The view from my NY hotel
Empire State Building at night
iPhone Photo by Janis Brett Elspas, MommyBlogExpert.comLast week -- for the first time since my kids were born -- I traveled out of town on business. This trip took me cross country from L.A. to New York for more than four days to attend the Dreamers into Doers Conference hosted by Martha Stewart Omnimedia.
Completely out of my work at home mom (WAHM) element, the distance inspired me to think about creative ways my children could actually benefit rather than suffer the consequences of separation. Here's a few ideas that worked well for us, that other working moms (and maybe some dads) might try.
Hot Pastrami on Rye with Fries, Cole Slaw, and Black-and-White Cookie
My dinner one night was a typical New Yorker meal
iPhone Photo by Janis Brett Elspas, MommyBlogExpert.com
- Set up a regular time each day to phone home while you are away that's convenient for you and your child. Kids love consistency in parental interactions and since they (and you) will be making these calls top priority, you'll both look forward to this special part of day.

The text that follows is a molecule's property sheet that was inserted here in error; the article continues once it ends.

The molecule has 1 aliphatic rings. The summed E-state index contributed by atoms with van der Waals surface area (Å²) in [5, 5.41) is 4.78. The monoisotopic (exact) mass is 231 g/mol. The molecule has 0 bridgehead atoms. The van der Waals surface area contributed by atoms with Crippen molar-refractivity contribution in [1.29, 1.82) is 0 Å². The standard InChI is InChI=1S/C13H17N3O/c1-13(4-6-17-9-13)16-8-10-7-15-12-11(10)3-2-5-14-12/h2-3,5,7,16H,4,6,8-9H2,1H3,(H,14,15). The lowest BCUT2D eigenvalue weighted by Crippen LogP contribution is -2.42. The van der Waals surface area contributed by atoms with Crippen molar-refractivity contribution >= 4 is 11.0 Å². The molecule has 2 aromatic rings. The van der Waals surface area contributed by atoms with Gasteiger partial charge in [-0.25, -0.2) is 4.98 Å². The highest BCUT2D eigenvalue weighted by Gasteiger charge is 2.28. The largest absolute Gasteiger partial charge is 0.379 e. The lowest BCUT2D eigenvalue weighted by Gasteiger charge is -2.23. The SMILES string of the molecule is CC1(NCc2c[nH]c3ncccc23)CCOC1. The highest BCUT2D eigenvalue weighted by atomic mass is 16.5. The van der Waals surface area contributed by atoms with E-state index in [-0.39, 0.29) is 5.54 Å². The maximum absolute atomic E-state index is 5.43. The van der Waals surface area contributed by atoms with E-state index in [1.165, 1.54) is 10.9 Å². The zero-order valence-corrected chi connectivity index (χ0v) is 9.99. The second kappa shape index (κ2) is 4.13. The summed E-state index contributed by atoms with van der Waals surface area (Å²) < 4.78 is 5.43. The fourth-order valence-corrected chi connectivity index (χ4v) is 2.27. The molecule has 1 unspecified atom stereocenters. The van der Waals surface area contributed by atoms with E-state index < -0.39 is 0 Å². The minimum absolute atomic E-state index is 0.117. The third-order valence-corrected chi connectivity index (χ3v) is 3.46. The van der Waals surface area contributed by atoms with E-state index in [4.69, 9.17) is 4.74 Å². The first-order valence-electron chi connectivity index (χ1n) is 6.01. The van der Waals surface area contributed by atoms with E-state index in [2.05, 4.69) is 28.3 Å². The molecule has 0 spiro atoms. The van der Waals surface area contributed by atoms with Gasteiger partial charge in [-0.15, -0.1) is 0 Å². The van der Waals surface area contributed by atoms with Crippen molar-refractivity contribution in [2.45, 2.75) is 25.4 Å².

- Encourage your child to email you at the end of every day and share the details of all the happenings back home, at school, and with their friends. Journaling will not just provide precious details of your kid's life that you might want to save for the future. Writing about what they're doing will also build your child's self esteem, sense of worth, and creativity -- and that's not even to mention the writing skills that they'll be developing.
- Send email to your kid, too, sharing with them -- if appropriate -- what you are doing work-wise on your trip. But, don't stop there. Also write home about the area's culture and email them kid-friendly photos of such things as interesting tourist sights you encounter, the view from your hotel room or work location, the weather (such as snow if you live in a warm climate) and the regional food you are eating. By sharing with them in this way they will not only be learning about how others live in different places, you'll also be creating a sense of inclusion, of your child traveling with you.
- Bring home something to your child that reflects the local culture of your travels. Think beyond tacky souvenirs (like dust collectors and t-shirts). Instead, look for something unique to the area you are visiting. For example, some regional food items or a toy that is popular with the local kids, are almost always bound to be received with much enthusiasm.
What things have worked for you to stay connected with your family when you must travel on business? Please leave a comment and share.
FTC Disclosure: I emailed the photos in this post to my kids on a recent business trip. I did not receive payment or any other compensation associated with this post. See complete FTC Disclosure information that appears at the bottom of MommyBlogExpert's main page and at the bottom of every individual post on this blog, including this one.